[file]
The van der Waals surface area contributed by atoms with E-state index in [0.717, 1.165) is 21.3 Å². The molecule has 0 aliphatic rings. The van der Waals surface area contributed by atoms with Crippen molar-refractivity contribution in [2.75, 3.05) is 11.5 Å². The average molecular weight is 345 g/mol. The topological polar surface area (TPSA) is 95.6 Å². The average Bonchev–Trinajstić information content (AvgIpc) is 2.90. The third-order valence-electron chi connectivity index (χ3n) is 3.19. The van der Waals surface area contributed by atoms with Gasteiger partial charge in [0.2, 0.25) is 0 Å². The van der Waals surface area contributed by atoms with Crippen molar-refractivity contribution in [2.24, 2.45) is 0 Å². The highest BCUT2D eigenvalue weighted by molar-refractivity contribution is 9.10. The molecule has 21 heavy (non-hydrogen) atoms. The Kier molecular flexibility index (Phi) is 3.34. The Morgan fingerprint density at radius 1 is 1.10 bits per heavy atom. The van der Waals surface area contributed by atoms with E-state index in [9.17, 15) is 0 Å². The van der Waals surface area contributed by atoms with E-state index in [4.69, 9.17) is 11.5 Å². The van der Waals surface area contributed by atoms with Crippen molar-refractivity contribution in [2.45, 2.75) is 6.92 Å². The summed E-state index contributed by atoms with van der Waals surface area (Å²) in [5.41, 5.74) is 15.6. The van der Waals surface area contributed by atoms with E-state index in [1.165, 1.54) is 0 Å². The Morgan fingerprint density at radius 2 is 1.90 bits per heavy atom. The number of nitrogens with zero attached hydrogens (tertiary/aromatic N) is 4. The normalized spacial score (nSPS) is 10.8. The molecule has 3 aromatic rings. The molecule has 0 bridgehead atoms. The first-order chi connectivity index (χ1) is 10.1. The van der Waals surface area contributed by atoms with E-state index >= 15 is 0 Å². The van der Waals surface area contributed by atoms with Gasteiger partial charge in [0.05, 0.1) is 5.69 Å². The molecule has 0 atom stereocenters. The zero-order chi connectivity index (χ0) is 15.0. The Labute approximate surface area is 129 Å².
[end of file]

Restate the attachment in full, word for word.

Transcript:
The van der Waals surface area contributed by atoms with E-state index in [0.717, 1.165) is 21.3 Å². The molecule has 0 aliphatic rings. The van der Waals surface area contributed by atoms with Crippen molar-refractivity contribution in [2.75, 3.05) is 11.5 Å². The average molecular weight is 345 g/mol. The topological polar surface area (TPSA) is 95.6 Å². The average Bonchev–Trinajstić information content (AvgIpc) is 2.90. The third-order valence-electron chi connectivity index (χ3n) is 3.19. The van der Waals surface area contributed by atoms with Gasteiger partial charge in [0.2, 0.25) is 0 Å². The van der Waals surface area contributed by atoms with Crippen molar-refractivity contribution in [2.24, 2.45) is 0 Å². The highest BCUT2D eigenvalue weighted by molar-refractivity contribution is 9.10. The molecule has 21 heavy (non-hydrogen) atoms. The Kier molecular flexibility index (Phi) is 3.34. The Morgan fingerprint density at radius 1 is 1.10 bits per heavy atom. The van der Waals surface area contributed by atoms with E-state index in [9.17, 15) is 0 Å². The van der Waals surface area contributed by atoms with E-state index in [4.69, 9.17) is 11.5 Å². The van der Waals surface area contributed by atoms with Crippen molar-refractivity contribution in [2.45, 2.75) is 6.92 Å². The summed E-state index contributed by atoms with van der Waals surface area (Å²) in [5.41, 5.74) is 15.6. The van der Waals surface area contributed by atoms with E-state index in [1.165, 1.54) is 0 Å². The Morgan fingerprint density at radius 2 is 1.90 bits per heavy atom. The number of nitrogens with zero attached hydrogens (tertiary/aromatic N) is 4. The normalized spacial score (nSPS) is 10.8. The molecule has 3 aromatic rings. The molecule has 0 bridgehead atoms. The first-order chi connectivity index (χ1) is 10.1. The van der Waals surface area contributed by atoms with E-state index >= 15 is 0 Å². The van der Waals surface area contributed by atoms with Gasteiger partial charge in [0.05, 0.1) is 5.69 Å². The molecule has 0 atom stereocenters. The zero-order chi connectivity index (χ0) is 15.0. The Labute approximate surface area is 129 Å².